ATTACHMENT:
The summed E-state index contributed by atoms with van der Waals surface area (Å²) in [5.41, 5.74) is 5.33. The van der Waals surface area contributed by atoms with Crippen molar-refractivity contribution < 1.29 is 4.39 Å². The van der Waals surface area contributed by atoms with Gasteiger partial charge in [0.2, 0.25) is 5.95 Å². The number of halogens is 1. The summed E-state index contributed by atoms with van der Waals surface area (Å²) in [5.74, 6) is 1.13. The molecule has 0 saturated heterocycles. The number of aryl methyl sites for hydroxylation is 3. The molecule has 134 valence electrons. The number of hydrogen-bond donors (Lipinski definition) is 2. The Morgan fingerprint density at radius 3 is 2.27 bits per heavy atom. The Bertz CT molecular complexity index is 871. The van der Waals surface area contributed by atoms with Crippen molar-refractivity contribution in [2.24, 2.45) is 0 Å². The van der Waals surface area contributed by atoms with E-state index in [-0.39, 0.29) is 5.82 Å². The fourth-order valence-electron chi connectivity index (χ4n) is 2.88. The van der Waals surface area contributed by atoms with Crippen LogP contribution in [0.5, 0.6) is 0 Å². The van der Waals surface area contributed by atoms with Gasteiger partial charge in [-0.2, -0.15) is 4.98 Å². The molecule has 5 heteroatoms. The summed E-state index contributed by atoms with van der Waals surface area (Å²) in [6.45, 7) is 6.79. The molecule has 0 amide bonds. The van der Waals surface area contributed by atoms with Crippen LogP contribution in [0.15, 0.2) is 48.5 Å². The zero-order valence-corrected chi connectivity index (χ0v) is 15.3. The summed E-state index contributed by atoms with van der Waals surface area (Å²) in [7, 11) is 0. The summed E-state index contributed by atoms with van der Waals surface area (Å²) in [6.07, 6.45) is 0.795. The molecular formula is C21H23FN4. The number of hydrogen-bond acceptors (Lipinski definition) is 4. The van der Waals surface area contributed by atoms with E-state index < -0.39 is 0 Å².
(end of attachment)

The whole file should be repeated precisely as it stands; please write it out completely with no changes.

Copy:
The summed E-state index contributed by atoms with van der Waals surface area (Å²) in [5.41, 5.74) is 5.33. The van der Waals surface area contributed by atoms with Crippen molar-refractivity contribution < 1.29 is 4.39 Å². The van der Waals surface area contributed by atoms with Gasteiger partial charge in [0.2, 0.25) is 5.95 Å². The number of halogens is 1. The summed E-state index contributed by atoms with van der Waals surface area (Å²) in [5.74, 6) is 1.13. The molecule has 0 saturated heterocycles. The number of aryl methyl sites for hydroxylation is 3. The molecule has 134 valence electrons. The number of hydrogen-bond donors (Lipinski definition) is 2. The Morgan fingerprint density at radius 3 is 2.27 bits per heavy atom. The Bertz CT molecular complexity index is 871. The van der Waals surface area contributed by atoms with Crippen molar-refractivity contribution in [2.24, 2.45) is 0 Å². The van der Waals surface area contributed by atoms with E-state index in [-0.39, 0.29) is 5.82 Å². The fourth-order valence-electron chi connectivity index (χ4n) is 2.88. The van der Waals surface area contributed by atoms with Crippen LogP contribution in [0.5, 0.6) is 0 Å². The van der Waals surface area contributed by atoms with Gasteiger partial charge in [-0.2, -0.15) is 4.98 Å². The molecule has 5 heteroatoms. The summed E-state index contributed by atoms with van der Waals surface area (Å²) in [6.45, 7) is 6.79. The molecule has 0 amide bonds. The van der Waals surface area contributed by atoms with Crippen LogP contribution in [0.15, 0.2) is 48.5 Å². The zero-order valence-corrected chi connectivity index (χ0v) is 15.3. The summed E-state index contributed by atoms with van der Waals surface area (Å²) in [7, 11) is 0. The summed E-state index contributed by atoms with van der Waals surface area (Å²) in [6.07, 6.45) is 0.795. The molecular formula is C21H23FN4. The number of hydrogen-bond acceptors (Lipinski definition) is 4. The van der Waals surface area contributed by atoms with E-state index < -0.39 is 0 Å².